Read Psalm 14
ALSO IN SCRIPTURE
“Fools base their thoughts on foolish assumptions, so their conclusions will be wicked madness; they chatter on and on. No one really knows what is going to happen; no one can predict the future.” (Ecclesiastes 10:13-14 NLT)
One of my more favorite books, as a fan of Gothic Horror, is Mary Wollstonecraft Shelley’s “Frankenstein; or the Modern Prometheus”. Inspired by a group of friends who were all competing to see who could write the scariest horror story, Shelley penned Frankenstein about a doctor who would use science to create human life. Shelley’s world was one that had gone through the age of enlightenment and scientific knowledge was growing in leaps and bounds. There was seemingly no limit to human potential and it seemed as if humans could achieve anything if they so willed it. All it took was scientific discovery. As has happened ever since the Age of Enlightenment, scientific discovery got more and more narrowed down to physical and/or natural sciences, such as medicine, biology, anatomy, physiology, ecology, etc.
But Shelley also lived in a world that still held on to the other sciences as well. The word science comes from the Latin word scientiae, which means “knowledge.” Therefore, the sciences were avenues to attaining knowledge. Whether it be the knowledge of the physical/natural world, of wisdom (philosophy), of the mind (psychology), or even of God (theology), people have been in pursuit of such knowledge. Thus, the physical and/or natural sciences are no more or less science than philosophy, sociology, psychology, archaeology, and theology. All of these are avenues to knowledge…all of these are sciences.
In Shelley’s novel, Dr. Victor Frankenstein abandons himself to the physical sciences in order to attain something that the other sciences such as theology and philosophy might warn against. He attempts to leave the realm of humanity and starts to play God. The results are catastrophic, as one can imagine. Instead of creating another human being, Dr. Frankenstein creates what he ends up considering to be a monster and an abomination. In reality, the creation (who refers to himself as “Adam” in order to draw a parallel between himself and the first man created in Eden) is not the real monster…rather, Victor Frankenstein is the one who becomes monstrous in creating and abandoning “the Adam of [his] labours”, as well as for the hell he brings upon his household and his people.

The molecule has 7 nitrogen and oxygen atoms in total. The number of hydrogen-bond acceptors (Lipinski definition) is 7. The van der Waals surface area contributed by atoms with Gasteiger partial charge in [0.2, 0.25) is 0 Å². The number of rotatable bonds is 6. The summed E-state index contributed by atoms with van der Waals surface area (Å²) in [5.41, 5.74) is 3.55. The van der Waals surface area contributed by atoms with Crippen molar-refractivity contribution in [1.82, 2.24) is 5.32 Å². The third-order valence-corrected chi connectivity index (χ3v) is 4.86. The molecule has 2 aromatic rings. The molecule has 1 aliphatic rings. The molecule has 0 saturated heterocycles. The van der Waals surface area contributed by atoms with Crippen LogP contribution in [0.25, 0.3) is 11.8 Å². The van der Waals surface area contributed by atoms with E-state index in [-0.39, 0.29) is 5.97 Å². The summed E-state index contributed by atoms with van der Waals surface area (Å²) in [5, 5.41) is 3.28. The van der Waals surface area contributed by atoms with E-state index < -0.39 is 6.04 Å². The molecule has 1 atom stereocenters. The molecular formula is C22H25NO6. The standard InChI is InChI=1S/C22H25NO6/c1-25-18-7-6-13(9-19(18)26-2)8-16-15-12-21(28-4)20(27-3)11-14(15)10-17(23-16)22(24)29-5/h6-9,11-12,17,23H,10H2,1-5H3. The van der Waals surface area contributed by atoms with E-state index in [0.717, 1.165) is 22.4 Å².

Shelley’s novel is one that intentionally warns the reader about the danger of abandoning the sum of knowledge for just one of its parts. While we have learned a great deal about the world through the physical and natural sciences, that is not the whole of the knowledge we have to learn. Just as one who ignores the knowledge we have gained of ourselves and of the world through the physical sciences is considered to be foolish, so too is it foolish for one to ignore the knowledge we have gained of God, of the cosmos, of creation and of our relationship to all of the above through theology.
Today’s challenge is for us to move away from being like Frankenstein and toward a more holistic understanding of reality. We are not just physical beings, but we are also emotional, intellectual, psychological and SPIRITUAL beings as well. We cannot be one without the others. We cannot be one part without the whole. When attempt to be apart from the whole, we end up becoming hollow, shadowy caricatures of our former selves; when we abandon the whole of knowledge we often, in our willful ignorance, end up becoming monstrous and dangerous to the larger community around us. Christ is calling us from that to humility, curiosity, and open-mindedness…values that any true scientist would eagerly embody.
THOUGHT OF THE DAY
“As dead flies cause even a bottle of perfume to stink, so a little foolishness spoils great wisdom and honor.” (Ecclesiastes 10:1 NLT)
Lord, teach me to be open to all of the possibilities so that I may grow in knowledge, as well as in wisdom. Amen.